Coleridge's " Kubla Khan" is an extremely enchanting poem which is
based around the 'stately pleasure dome' of the emperor, Kubla Khan.
Although the poem is set around this pleasure dome, it can be noticed
that the poem had profound depth to it. If one is able to understand
the hidden symbols and meanings within the poem, it becomes clear that
Coleridge's " Kubloa Khan" does not simply describe a pleasure dome,
it is also a prolonged metaphore for the process of creativity.
From the immediate start of the poem, the reader finds themselves
subjected to interprete these hidden symbols.
' In Xanadu did Kubla Khan
A stately pleasure dome decree;
Where Alph, the sacred river ran'
Although this passage seems straight forward, it contains the
essential first three symbols of which the entire poem is based upon.
' Xanadu' symbolises the poet's mind, as Xanadu like the mind is the
site where all the forecoming events take place. Kubla Khan actually
exsisted in real life as the sole ruler of an Asian empire and had an
extreme amount of power. This is why perhaps, Coleridge chose Kubla
Khan to represent the poet, ( himself). This would not have been an
extraordinary choice for Coleridge to make, as he belonged to a group
of poets called the Romantics who believed that they could see things
clearer and feel emotions and experiences more intensely than other
people. Kubla Khan's power over his empire of Xanadu would therefore
represent the poet's power and control over his mind. The sacred
river, 'Alph' symbolises the poet's imagination. This symbol is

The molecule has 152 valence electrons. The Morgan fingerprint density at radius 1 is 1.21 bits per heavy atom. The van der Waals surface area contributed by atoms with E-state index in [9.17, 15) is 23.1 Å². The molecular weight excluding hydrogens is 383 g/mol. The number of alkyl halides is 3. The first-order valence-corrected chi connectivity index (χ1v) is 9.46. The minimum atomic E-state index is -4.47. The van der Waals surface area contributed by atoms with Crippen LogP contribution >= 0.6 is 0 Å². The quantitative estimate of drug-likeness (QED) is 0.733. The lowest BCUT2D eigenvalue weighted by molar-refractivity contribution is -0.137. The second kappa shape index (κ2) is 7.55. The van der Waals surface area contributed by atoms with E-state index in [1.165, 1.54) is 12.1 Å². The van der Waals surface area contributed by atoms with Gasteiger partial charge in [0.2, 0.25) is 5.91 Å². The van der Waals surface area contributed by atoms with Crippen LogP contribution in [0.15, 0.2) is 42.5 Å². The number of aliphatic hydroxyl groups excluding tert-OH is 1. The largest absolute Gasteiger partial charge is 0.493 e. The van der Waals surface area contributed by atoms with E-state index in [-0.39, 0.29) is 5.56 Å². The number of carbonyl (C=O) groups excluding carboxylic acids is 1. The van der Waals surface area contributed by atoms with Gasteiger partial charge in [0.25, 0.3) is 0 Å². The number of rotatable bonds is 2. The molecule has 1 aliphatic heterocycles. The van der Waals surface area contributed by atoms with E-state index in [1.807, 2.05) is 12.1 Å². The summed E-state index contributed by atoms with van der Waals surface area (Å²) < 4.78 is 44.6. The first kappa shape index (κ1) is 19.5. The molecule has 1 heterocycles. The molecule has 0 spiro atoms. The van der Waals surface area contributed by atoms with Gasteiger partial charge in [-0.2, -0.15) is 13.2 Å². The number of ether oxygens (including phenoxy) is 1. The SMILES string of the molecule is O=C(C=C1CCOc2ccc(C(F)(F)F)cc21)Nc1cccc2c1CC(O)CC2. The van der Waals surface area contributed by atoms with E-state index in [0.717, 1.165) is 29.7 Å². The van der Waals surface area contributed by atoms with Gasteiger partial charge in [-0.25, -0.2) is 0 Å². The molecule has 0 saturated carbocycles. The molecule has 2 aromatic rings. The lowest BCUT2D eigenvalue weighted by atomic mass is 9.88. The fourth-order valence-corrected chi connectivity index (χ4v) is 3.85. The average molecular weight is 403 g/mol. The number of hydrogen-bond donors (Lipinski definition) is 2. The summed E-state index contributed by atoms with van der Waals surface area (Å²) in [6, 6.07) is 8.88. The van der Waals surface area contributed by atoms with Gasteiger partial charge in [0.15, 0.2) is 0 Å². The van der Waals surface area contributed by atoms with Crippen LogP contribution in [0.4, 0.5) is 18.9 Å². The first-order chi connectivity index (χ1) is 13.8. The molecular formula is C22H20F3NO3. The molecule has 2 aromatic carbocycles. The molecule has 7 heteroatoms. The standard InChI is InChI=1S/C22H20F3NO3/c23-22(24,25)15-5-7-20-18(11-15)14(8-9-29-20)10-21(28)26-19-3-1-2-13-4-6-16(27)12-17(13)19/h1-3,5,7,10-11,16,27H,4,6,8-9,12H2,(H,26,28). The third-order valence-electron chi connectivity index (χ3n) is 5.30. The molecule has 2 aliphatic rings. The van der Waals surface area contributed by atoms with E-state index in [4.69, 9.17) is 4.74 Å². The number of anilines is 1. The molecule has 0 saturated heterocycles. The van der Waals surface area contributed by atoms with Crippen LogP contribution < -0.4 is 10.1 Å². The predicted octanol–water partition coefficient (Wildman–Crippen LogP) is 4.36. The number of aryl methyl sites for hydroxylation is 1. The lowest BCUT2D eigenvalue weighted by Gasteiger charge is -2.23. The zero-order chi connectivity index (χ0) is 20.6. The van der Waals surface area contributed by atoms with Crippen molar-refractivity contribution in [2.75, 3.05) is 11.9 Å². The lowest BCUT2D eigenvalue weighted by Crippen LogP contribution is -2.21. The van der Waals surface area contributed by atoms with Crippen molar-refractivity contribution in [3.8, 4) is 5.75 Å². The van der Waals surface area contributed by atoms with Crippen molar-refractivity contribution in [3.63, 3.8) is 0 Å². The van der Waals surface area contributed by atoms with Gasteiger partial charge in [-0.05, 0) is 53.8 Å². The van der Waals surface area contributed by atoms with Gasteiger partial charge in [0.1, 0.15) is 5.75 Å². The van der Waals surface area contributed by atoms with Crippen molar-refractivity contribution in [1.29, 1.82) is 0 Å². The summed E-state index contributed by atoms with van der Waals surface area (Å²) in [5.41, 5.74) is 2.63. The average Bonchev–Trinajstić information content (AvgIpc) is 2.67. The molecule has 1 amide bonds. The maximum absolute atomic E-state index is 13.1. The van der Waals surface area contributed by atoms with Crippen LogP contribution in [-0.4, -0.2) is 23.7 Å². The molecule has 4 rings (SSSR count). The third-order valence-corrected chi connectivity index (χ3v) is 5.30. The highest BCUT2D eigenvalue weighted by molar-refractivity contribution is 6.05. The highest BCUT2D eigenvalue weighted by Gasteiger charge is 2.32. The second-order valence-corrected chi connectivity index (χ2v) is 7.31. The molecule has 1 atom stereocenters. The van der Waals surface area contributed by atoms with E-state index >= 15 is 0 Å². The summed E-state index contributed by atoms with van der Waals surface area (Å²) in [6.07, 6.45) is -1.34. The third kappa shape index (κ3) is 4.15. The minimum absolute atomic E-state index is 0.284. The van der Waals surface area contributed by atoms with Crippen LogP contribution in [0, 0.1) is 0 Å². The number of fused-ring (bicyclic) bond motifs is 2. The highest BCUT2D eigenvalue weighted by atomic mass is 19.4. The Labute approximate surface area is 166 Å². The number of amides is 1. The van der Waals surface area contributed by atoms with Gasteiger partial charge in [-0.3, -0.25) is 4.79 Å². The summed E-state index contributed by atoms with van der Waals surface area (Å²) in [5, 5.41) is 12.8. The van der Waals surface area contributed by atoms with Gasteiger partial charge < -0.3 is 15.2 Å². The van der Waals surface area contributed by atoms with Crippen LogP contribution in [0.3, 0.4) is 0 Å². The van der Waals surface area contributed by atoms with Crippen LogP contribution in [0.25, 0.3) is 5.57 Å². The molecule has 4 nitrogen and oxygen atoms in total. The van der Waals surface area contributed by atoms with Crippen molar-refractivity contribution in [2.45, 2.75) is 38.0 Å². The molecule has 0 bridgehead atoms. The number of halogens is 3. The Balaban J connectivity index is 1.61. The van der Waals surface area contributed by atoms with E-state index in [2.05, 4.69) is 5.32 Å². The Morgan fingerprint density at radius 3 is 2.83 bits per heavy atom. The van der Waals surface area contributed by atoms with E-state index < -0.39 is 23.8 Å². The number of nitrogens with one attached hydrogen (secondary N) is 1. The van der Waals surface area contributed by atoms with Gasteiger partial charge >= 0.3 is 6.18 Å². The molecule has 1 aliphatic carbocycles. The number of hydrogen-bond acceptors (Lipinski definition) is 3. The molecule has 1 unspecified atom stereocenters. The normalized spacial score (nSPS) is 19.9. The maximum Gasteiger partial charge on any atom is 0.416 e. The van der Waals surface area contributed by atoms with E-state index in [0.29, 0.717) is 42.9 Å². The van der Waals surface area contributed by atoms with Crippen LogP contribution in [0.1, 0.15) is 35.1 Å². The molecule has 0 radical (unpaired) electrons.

exceptionally significant as the poem follows the path of the flowing
river and therefore enables the read...
... middle of paper ...
...d off by
inspiration. The process is amazingly powerful and both mentally and
physically tiring and it's results, like the pleasure dome of Xanadu
are remarkable. Coleridge uses many clever techniques such as
alliteration, methaphores, onamatapeia, comparisons and hidden symbols
to emphasise the impact and intensity of the process of creativity.
Coleridge also structures his poem to suit the style of his poem. The
first stanza, gives an insight in to what it to come and what can be
acheived by the process of creativity and acts as a sort of
introduction for the process. The second stanza is extremely detailed
and lively and shows the actual process of creativity. The third
stanza almost defends Coleridge's work and ends the poem with the
message that no-one could ever understand let alone feel the
Coleridge's experiences in the way that he can and does.
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